For many Northfield High School students, taking part in Rock 'N Roll Revival is more than a chance to show off a talent for song and dance onstage. It's about continuing a tradition.
Now in its 13th season, the biennial production brings together students from all corners of the high school to perform classic rock and pop tunes from decades gone by. Students spend countless hours preparing for six performances — this year, the show runs for two weekends, with opening night on March 8. Shows frequently sell out; on the first day of sales, all of the tickets for two performances had already been snatched up.
Growing up, sophomore Jaida Gehring held the show in reverie, feeling "awestruck" by the glam and variety of the costumes. As a regular in other high school theater productions, she jumped at the chance to join as a singer and dancer.
"I've seen it before and I've heard so much before because it's so big all over town," said Gehring. "It feels so cool to be part of something that's just so beloved by everyone in Northfield."
This year's show includes songs by Kiss, Queen, Tom Petty and the Heartbreakers, Aretha Franklin and more. Over one hundred cast members, plus about 20 more instrumentalists, play tunes from the late 1950s through 2010s, with the majority from the 60s and 70s.
Math teacher Ray Coudret serves as the show's producer and creative director, with middle school band director Ethan Freier and local musician Craig Wasner working with the band. Bob Gregory-Bjorklund is the vocal director, with Shari Setchell leading the choreography. Over 80 volunteers work to build sets, curl hair and keep students fed.
Unlike a traditional high school musical, Rock 'N Roll Revival's musical revue takes audiences through over two hours of nonstop song and dance, complete with elaborate costumes, lighting and set pieces that transform high school students into rock stars for an evening. Due to the sheer amount of work involved in the production, it only takes place every other year, funded by ticket sales and helped along by parent and community volunteers.
Though senior Angelo Perez will sing and dance for songs written long before he was born, the music still brings a sense of nostalgia for him.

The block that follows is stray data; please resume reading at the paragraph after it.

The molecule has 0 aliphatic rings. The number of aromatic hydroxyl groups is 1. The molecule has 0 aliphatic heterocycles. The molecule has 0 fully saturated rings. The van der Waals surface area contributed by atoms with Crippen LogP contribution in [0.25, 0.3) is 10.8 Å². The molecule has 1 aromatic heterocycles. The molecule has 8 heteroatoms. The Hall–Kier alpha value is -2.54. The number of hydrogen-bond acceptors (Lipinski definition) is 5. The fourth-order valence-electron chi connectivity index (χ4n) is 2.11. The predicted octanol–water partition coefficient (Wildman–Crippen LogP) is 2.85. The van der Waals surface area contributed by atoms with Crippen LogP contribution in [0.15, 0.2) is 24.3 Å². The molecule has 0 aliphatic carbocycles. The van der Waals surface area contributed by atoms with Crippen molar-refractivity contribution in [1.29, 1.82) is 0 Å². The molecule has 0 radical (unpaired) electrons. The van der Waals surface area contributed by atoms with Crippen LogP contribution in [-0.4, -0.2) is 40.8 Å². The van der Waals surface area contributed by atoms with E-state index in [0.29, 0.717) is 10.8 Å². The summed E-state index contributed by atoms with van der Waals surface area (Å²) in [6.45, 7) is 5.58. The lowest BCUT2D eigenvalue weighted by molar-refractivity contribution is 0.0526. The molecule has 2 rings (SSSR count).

"I grew up with this music, from my grandma and my mom," he said. "And the costumes are fun: the Converse, the rolled-up jeans, the slicked- back hair…"
Perez, a returning performer, was worried about losing his job at a local bank, with rehearsals taking up most of his after-school time for over a month. (He was able to work out a flexible schedule.) And Shay Wellentin, another returning performer, gave up a chance at the state wrestling competition in order to join.
"I had a lot of fun with Rock 'N Roll," said Wellentin. "I love (sports), but I don't want to look back and be like, 'That's the only thing I did.'"
Northfield schools have already had eight snow days during prime rehearsal season. A few rehearsals have been rescheduled, but for students trying to learn several songs' worth of vocals and choreography, every practice counts. This year's cast has had to come together to help each other out, perhaps more so than other years.
"We all know we all have our work cut out for us. We all have to stay focused, and have a good time doing it," said Perez.
Despite the time commitment and workload, students said they never regretted their decision to participate.
"It's twice in a lifetime. It's a huge deal; it's amazing," said Gehring.
As this year's senior performers pass the torch, Perez had some advice for younger students considering a future role.
"I would just encourage the younger students to do it. Just go out on a limb and do it. If you don't feel comfortable, they make you feel comfortable within just a few weeks of doing it."